With GPS, backup cameras, streaming music, Bluetooth connection and a personal concierge, auto infotainment systems have added a lot to the commute. Designed to make the drive easier, infotainment systems are also touted as safer to use, thanks to their hands-free and voice recognition capabilities.
But 'hands-free' does not equal risk-free. According to the American Automobile Association (AAA), infotainment systems can distract drivers in multiple ways and cause:
- Slower reaction time
- Missed visual cues
- Suppressed brain activity in the area used for safe driving
- Less visual scanning of the environment
In driving simulations, these distractions caused rear-end collisions. On the road, more than 1,100 people are injured every day in distracted driving crashes.
If you have or are considering a car with an infotainment system, these guidelines can decrease distractions and increase safety.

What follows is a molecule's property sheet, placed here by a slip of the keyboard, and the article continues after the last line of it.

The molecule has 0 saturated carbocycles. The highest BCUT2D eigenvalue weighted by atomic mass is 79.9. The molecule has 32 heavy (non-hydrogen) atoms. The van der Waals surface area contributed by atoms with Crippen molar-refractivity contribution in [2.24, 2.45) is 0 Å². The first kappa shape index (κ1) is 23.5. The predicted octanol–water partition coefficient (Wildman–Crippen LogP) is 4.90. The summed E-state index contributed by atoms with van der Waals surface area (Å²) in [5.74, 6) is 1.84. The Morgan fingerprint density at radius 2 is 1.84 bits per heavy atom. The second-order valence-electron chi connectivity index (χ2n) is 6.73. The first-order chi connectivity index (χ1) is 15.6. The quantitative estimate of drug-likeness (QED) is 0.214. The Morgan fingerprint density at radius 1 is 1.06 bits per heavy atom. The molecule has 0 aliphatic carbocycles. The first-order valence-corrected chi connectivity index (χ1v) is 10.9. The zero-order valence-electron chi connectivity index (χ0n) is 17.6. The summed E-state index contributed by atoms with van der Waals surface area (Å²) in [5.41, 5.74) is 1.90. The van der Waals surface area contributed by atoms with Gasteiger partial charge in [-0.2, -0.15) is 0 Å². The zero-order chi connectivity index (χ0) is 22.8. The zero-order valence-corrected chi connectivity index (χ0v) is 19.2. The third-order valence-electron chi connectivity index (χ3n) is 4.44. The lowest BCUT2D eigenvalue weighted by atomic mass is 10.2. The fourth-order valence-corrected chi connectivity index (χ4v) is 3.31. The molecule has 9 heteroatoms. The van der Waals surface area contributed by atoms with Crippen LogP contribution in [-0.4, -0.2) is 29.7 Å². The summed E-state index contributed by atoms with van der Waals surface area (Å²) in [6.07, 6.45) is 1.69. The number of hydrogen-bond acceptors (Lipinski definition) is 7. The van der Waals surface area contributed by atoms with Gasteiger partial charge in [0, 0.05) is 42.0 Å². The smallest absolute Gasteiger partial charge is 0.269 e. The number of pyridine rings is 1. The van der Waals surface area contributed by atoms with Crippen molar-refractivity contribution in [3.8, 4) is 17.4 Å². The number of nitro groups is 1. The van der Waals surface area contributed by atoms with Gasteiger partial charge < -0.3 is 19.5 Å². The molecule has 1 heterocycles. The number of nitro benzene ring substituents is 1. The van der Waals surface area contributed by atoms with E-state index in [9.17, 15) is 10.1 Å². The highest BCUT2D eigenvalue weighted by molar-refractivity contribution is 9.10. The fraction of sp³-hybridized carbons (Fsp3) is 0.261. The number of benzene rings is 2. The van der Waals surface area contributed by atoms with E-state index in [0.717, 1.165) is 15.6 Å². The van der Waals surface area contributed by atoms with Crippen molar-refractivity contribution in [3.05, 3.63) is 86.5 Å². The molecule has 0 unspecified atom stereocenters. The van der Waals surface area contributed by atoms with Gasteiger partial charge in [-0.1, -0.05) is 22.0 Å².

Consider ease of use. If you're purchasing a car, compare infotainment systems to find the safer options. After your purchase, practice using the infotainment system before you hit the road.
Stick to short commands. Using an infotainment system can be as mentally demanding as solving a math problem. Therefore, stick to simple, passive activities. Having texts read to you, for example.
Stay engaged in driving and minimize all distractions, including those that can come from an infotainment. Use the infotainment system only when you're parked somewhere safe.
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The information in this article was obtained from various sources not associated with State Farm™. While we believe it to be reliable and accurate, we do not warrant the accuracy or reliability of the information. These suggestions are not a complete list of every loss control measure. The information is not intended to replace manuals or instructions provided by the manufacturer or the advice of a qualified professional. Nor is it intended to effect coverage under our policy. State Farm makes no guarantees of results from use of this information.